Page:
I work with business owners and sales executives who are:

        * frustrated that price keeps coming up as the #1 objection

        * concerned that their revenue is up one month and down the next, like a yo-yo

        * upset that they or their sales staff are either unwilling or unable to make prospecting calls consistently and effectively.

        Note I don't say "I'm a sales trainer and you need sales training." If any of these resonate with my prospect, they'll want to talk about it.
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  • Profile picture of the author James Foster
    You'll be paid a lot more if you're seen as THE go to person for a specific group.

    Maybe Chiropractors for example. Be the one person who understands Chiropractor's needs when it comes to marketing. Your clients will stay with you forever because you "get them" and you can charge a higher fee for the same reason.
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    • Profile picture of the author Claude Whitacre
      It's better to present yourself as a specialist. But you can be several kinds of specialist...

      By niche
      By problem you solve
      By service you provide.

      The natural thing to do is to say you are a specialist in a service you provide. The problem is, the client has to translate that into something they need....and most can't.

      If you specialize in a solution to a specific problem, they can instantly identify with the problem. Your specific solution is secondary.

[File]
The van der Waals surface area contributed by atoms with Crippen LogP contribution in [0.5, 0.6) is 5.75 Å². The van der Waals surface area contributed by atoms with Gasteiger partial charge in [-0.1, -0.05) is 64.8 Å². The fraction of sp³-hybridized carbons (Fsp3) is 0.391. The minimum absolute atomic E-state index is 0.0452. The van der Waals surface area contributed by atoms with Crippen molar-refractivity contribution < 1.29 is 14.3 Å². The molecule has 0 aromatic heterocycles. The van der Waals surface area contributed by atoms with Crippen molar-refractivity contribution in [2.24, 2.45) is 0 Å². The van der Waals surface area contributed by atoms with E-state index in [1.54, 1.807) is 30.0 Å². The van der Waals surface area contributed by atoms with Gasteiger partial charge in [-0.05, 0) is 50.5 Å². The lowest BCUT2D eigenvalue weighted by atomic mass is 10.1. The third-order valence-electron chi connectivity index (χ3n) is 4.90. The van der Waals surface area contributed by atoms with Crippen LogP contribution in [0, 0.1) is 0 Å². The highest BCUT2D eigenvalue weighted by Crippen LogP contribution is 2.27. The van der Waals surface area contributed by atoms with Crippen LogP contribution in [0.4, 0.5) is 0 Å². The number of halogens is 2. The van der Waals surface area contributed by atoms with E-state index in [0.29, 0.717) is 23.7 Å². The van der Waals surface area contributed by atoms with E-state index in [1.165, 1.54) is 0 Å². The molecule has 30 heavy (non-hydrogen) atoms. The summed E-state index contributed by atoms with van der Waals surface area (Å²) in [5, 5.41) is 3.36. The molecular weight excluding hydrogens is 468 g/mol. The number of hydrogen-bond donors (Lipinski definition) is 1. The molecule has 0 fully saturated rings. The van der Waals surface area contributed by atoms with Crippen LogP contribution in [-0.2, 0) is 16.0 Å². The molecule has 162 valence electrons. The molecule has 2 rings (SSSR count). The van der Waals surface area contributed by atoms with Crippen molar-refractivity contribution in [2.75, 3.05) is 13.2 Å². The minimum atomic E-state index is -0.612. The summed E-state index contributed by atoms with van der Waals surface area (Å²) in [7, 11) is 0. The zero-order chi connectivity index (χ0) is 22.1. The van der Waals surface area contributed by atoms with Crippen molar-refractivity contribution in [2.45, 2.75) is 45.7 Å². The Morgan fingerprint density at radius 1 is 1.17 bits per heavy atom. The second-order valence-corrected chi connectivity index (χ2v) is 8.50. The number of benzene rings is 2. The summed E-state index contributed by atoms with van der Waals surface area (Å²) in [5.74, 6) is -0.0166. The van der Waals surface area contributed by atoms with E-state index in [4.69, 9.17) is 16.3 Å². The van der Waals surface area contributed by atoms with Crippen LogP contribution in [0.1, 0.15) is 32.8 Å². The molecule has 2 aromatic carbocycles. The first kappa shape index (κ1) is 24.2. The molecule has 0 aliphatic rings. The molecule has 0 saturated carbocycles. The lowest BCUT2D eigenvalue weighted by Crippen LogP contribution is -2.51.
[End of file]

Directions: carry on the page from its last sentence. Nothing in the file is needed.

I specialize in a niche, at least that's their perception. And I only have one service...which solves a problem.

      If you specialize in your service...you are a commodity.

      If you specialize in a niche or problem..you are a specialist, and far less likely to be shopped.

      After you get a client, you can branch out into solving different problems for them.

      You've been getting some good advice here, I think.
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      • Profile picture of the author serryjw
        Claude, When I was selling for decades offline, I like to focus on an industry. It gave me advantage that they had same problems,/concerns, you learn their vocabulary & you can refer to successes with prospects in their industry.
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  • Profile picture of the author Daniel LaRusso